AO Scott has recently proposed that we are living in a post-partiarchal age that is also the end of adulthood. Here I want to suggest that the death of God continues to be a more fundamental liberating loss of our cultural moment.
When Josiah Gregg and a company headed southwest on the Santa Fe trail in 1831, the young man was confined to lie prone in the bed of a Dearborn wagon. He suffered from chronic dyspepsia and tuberculosis, and western travel was prescribed for his condition.
Political discourse surrounding healthcare reform has included purposeful disruptions of Congressional town hall meetings, the brandishing of firearms at opposition rallies, and the use of Nazi imagery to depict President Obama.
At a the annual conference for the Society for the Scientific Study of Sexuality last year, I heard a researcher describe how the pharmaceutical industry “jukes the stats”—that is, crunches numbers creatively in order to persuade the public that their products actually accomplish their stated tasks.
As an eighteen year old climbs up on top of a telephone box, a couple on their Saturday errands prepare to tell him to get down. By the time they have cantered over he is back on the ground, thanks to a reverse back-flip.
The furniture was gone. And only the promise of empty space stared back at me. It was the promise of empty space that had beckoned me to Utah six and a half years earlier. The naked sky offered me the possibility to do anything and be anyone, and the silent mountain sentinels assented to shield me from mistakes.
To be docile, demure and alluring. There's often focus on the soft aspects of women, but why not celebrate the aggressive side of female sexuality? I've started this series using collage elements from clothing catalogs. I looked for the least threatening part of the model's anatomy. Arms resting on a beach towel, arms hung to the side, or hands stuffed in a pocket. Sexuality has power. Not just to be the object of attainment, but to actively pursue with confidence.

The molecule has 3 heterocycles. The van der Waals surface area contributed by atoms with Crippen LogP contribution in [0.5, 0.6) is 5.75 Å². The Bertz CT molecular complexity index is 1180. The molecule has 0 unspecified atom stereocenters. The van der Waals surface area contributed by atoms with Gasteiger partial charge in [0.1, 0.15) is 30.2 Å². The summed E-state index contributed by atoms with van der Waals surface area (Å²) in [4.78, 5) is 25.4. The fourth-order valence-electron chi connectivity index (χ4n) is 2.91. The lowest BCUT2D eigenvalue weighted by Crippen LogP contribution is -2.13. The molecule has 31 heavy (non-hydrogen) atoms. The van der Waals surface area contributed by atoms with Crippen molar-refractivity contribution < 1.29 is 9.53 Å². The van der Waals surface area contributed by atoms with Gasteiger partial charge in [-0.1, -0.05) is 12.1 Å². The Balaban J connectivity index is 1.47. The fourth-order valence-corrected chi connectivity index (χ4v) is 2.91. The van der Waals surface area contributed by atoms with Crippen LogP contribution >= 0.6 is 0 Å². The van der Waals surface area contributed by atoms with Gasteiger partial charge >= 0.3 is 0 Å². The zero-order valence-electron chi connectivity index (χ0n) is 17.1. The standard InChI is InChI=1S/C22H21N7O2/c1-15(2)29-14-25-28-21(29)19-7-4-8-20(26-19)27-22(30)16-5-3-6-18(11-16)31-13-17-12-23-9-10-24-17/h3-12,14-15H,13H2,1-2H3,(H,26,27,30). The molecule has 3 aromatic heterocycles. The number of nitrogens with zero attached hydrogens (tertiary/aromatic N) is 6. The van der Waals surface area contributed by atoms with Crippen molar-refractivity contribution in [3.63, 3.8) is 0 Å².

The question, “Have you been back?” used to bother me much more than the question “Where do you come from?” because it stabbed me with a pang of guilt. It was this self-created guilt that I had not yet made the pilgrimage that so many of my fellow Filipino-Americans had already made, some multiple times. While most Filipinos do emigrate to the United States to create a better life for themselves economically, many of them visit frequently and end up retiring back in the Philippines since the cost of living there is comparatively low. I heard “Have you been back?”so much, I was tempted at times just to lie, to claim that I had been there so I could get out of having to explain why I hadn’t made the journey. Eventually the question only strengthened my resolve. I knew I would go to the Philippines at least once in my life before I became too old to appreciate its natural wonders and to see the places where my parents were raised before deciding to embark on the American dream they bequeathed to my sister, brother and me.